Maryland House Approves Marriage Equality Bill

The Maryland House of Delegates has just passed the marriage equality bill in a 71-67 vote:

OmalleyThe Civil Marriage Protection Act passed the House with support from a Prince George’s County lawmaker who helped kill the bill last year by walking out of a voting session.

The House passage puts Maryland on the verge of being the eighth state to allow gay nuptials. The legislation still must be taken up in the Senate, which last year passed a similar bill and is expected do so again. The chamber will likely debate it next week.

The House vote is a major win for O’Malley, who threw the weight of his office behind the measure after a similar bill fell a few votes short in the House last year. The governor had been working the halls of the House office building at all hours to convince wavering delegates.

MarylandThink Progress has details on some of the amendments that passed with it:

One of the amendments passed delayed the date of enactment from October to January. Another created a non-severability clause, such that if the religious protections are overturned by the courts, the entire law would have to be deemed invalid. The measure still has to advance through the Senate Judicial Proceedings Committee and full Senate, and even then, it is likely to be challenged by a referendum.


  1. Zlick says

    Interesting thing about that non-severability clause … if marriages go forward and the court overturns the religious “protections” later … voila, another great reason why having Perry as precedent is so valuable.

  2. MiddleoftheRoader says

    There will be at least 3 same-sex marriage referenda this fall: Washington State, Maine and Maryland (this does NOT count Minnesota, which will be voting on whether to amend its constitution to prohibit same sex marriage). If gay rights advocates do not win at least 1 of the 3 referenda, it’s going to be a LONGGGGGGGGGGG time before another state legislature has the courage to enact these laws. I hope that members of the LGBT community and their friends and family are willing to work hard to win these referenda. Grassroots organizing of this sort in elections has not been our strength so far.

  3. Matt says

    Doesn’t the recent 9th circuit court of appeals ruling set a legal precedent that you cannot take away rights that have already been established?

    Doesn’t this throw out the panicy homophobic referendum process of denying same sex couples equal rights that they, in some cases, briefly enjoyed?

  4. Robert in NYC says

    Middleoftheroader, I agree. I’m sure all three will be defeated in mob rule referenda. I can hear NOM et al cheering arleady. They will be celebrating yesterday’s veto in New Jersey. The sickening thing is, we have a lot of gay self-loathing republicans voting for and supporting the party of hate and “no” which help the bigots win.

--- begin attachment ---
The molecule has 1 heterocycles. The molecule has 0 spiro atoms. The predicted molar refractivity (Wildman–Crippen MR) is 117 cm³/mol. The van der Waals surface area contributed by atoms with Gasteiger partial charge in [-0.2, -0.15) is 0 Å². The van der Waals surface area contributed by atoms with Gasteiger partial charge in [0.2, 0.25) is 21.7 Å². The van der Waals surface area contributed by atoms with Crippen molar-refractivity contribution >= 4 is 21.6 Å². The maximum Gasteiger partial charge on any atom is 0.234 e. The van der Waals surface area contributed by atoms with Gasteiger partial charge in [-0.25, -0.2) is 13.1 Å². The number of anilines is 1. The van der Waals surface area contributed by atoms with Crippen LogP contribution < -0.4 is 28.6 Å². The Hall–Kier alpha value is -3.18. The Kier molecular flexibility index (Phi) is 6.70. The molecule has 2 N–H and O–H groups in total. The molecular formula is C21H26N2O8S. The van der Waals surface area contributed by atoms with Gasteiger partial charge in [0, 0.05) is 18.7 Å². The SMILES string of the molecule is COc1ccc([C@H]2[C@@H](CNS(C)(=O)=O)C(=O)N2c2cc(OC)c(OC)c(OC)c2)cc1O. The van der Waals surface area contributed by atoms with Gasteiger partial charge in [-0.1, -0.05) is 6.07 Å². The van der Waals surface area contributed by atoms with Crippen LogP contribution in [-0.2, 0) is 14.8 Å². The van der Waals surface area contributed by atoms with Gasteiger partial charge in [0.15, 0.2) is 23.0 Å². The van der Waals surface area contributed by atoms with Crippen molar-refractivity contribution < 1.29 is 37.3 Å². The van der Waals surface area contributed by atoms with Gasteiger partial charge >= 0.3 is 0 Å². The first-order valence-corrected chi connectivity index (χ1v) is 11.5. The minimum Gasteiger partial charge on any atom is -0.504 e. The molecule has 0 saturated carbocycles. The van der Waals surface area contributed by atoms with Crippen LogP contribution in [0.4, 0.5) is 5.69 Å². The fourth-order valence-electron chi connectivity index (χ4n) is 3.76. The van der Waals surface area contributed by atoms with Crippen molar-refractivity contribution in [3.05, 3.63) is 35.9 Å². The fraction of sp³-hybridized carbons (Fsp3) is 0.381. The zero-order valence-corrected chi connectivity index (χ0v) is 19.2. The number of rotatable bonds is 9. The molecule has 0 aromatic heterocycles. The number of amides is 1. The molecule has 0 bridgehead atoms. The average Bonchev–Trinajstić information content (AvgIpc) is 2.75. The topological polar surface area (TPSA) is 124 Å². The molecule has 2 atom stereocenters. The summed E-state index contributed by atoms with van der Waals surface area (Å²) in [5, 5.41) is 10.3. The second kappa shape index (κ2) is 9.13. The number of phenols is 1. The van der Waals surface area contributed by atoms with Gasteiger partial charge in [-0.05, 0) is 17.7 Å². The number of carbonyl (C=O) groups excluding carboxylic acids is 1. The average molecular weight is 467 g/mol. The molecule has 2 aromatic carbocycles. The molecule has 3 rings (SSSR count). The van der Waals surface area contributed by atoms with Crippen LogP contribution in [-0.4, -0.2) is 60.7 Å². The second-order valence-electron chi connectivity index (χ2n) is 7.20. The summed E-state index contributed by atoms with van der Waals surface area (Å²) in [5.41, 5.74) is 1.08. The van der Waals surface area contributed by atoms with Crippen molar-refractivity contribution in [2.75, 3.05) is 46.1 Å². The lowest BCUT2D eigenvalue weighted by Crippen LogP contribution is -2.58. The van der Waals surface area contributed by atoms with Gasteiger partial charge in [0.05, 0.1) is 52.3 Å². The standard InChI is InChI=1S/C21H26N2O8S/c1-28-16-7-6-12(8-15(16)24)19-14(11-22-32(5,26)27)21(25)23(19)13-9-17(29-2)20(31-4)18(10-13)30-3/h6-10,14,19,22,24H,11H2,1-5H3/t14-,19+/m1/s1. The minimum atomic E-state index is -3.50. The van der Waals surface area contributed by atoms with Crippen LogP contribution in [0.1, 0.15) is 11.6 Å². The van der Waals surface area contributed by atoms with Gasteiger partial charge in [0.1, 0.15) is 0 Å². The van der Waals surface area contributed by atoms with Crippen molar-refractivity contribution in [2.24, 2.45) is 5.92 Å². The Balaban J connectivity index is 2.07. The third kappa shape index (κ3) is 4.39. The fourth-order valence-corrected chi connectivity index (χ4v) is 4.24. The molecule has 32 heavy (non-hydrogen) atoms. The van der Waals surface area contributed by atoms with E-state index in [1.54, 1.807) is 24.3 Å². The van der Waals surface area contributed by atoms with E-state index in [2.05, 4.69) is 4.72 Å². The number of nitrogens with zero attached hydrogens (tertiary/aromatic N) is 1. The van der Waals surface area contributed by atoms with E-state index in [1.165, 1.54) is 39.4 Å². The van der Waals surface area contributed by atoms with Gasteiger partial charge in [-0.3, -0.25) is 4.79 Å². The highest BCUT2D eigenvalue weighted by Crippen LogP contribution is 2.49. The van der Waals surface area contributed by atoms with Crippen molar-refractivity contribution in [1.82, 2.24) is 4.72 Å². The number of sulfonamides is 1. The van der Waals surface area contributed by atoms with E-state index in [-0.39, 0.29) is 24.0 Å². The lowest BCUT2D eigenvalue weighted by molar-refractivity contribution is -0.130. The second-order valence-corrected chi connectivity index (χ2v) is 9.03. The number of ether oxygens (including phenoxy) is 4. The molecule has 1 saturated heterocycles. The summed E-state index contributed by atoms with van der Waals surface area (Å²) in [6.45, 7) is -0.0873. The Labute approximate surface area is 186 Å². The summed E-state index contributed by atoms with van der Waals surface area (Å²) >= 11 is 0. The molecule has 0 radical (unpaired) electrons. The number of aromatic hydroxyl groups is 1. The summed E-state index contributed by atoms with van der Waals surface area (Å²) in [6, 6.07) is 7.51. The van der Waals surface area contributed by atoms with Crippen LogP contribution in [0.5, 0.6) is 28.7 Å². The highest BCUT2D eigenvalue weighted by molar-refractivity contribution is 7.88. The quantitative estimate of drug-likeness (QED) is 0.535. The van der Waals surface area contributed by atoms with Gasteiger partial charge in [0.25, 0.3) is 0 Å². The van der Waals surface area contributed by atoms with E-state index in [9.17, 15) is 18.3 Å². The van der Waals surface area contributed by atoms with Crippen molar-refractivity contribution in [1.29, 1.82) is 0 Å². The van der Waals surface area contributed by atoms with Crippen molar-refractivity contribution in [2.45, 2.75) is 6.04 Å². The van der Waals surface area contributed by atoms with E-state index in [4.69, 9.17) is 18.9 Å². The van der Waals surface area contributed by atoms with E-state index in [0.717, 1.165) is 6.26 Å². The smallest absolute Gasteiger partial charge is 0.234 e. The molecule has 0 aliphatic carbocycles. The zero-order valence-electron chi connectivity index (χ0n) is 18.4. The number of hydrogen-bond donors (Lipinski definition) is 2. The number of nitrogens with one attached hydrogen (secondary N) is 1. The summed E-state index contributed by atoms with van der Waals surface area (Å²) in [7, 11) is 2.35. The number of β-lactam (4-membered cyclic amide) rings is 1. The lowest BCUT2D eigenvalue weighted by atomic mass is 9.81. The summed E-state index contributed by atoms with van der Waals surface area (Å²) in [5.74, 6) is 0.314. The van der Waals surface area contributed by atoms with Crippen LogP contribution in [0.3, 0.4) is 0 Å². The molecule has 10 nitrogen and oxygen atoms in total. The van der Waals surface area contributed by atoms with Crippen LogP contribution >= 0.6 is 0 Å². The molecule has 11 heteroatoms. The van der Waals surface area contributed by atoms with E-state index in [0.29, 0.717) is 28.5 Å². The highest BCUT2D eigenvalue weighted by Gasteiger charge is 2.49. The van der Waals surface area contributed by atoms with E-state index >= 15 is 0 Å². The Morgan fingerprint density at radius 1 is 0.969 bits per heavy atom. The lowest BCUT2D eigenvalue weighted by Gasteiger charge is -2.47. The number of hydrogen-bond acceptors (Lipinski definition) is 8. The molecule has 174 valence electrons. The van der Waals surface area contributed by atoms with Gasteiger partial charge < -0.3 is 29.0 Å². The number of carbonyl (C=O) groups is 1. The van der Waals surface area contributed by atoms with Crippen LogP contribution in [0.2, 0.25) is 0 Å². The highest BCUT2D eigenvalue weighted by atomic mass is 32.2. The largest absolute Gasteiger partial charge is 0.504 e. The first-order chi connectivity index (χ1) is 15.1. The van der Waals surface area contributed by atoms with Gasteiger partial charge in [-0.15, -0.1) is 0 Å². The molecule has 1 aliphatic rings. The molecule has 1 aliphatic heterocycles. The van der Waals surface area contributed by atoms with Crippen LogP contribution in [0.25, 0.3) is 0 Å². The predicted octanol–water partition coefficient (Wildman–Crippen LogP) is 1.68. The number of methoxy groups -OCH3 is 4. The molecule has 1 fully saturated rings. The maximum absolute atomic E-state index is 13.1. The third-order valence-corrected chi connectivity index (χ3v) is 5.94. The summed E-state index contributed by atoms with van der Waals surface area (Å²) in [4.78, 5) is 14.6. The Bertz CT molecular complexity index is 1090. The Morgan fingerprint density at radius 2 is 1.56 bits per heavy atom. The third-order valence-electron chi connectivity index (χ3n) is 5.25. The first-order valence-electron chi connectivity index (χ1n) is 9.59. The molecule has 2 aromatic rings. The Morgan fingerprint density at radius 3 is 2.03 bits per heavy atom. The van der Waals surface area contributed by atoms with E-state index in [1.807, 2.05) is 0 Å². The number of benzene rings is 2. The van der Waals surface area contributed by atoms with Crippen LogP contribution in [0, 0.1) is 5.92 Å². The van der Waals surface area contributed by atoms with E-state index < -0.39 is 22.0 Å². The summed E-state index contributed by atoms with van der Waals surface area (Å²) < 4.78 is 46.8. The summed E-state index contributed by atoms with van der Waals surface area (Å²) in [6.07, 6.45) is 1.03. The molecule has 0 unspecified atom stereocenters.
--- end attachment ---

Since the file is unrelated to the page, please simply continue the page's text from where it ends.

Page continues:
5. Charlie says

    No for two reasons. It is not legally binding because Maryland is not in the 9th Circuit. But it could be cited none-the-less. But the ruling only only binding on states within the 9th Circuit.

    Two, no right has been granted until this is law. It does not become law until it goes into effect, which will be after a referendum. So IF marriage equality becomes law then opponents cannot put an initiative on the ballot to take rights away. The is the same situation in Washington State, which IS in the 9th Circuit.

  6. Colby Parr says


    Additionally, the CA decision is a little different, because CA has domestic partnerships which grant the same rights as marriage in CA. The fight in CA is essentially about the use of the word “marriage.” This is a distinction that any opponents of marriage equality in Virginia can use successfully.

  7. Ken says

    Another thing that makes the California different is that the right to marriage was found in the California constitution by the state Supreme Court and then eliminated with Prop 8. I think that a law passed by a legislature and then repealed will be viewed differently by the courts. The only other state where I see the Prop 8 decision really helping us is in Iowa should they repeal the law there.

  8. Kylew says

    There’s no way in a majority black state, or a state with a high concentration of black voters that any gay rights bill will go anywehere. Black folks have sadly shown their bigotry toward us and proved the only civil rights that matters to them is their own.

  9. Landon C. says

    I have to agree with other commentators. It’s not that black people are indifferent toward gays being treated as equals…they are very much so anti gay and have proven it.

  10. uffda says

    If there were a gay slave in every black household ultimately every black slaveholder would have to grant us our freedom, recognize our equality, develop a guilt complex over it and…but it’s too late at night right now to develop this into a proper parody. Maybe I’ll just go back to my script for a film on reparative camps for Christians.

    What IS the reason that blacks are not supportive?

  11. Bob LeLay says


    Bunk! Domestic partnerships do not grant any federal rights in any state, such as social security, immigration, etc. There are 1,138 benefits, rights and protections provided on the basis of marital status in Federal law. [1] Because the Defense of Marriage Act defines “marriage” as only a legal union between one man and one woman, same-sex couples – even if legally married in their state – will not be considered spouses for purposes of federal law. Federal law does not recognize domestic partnerships either!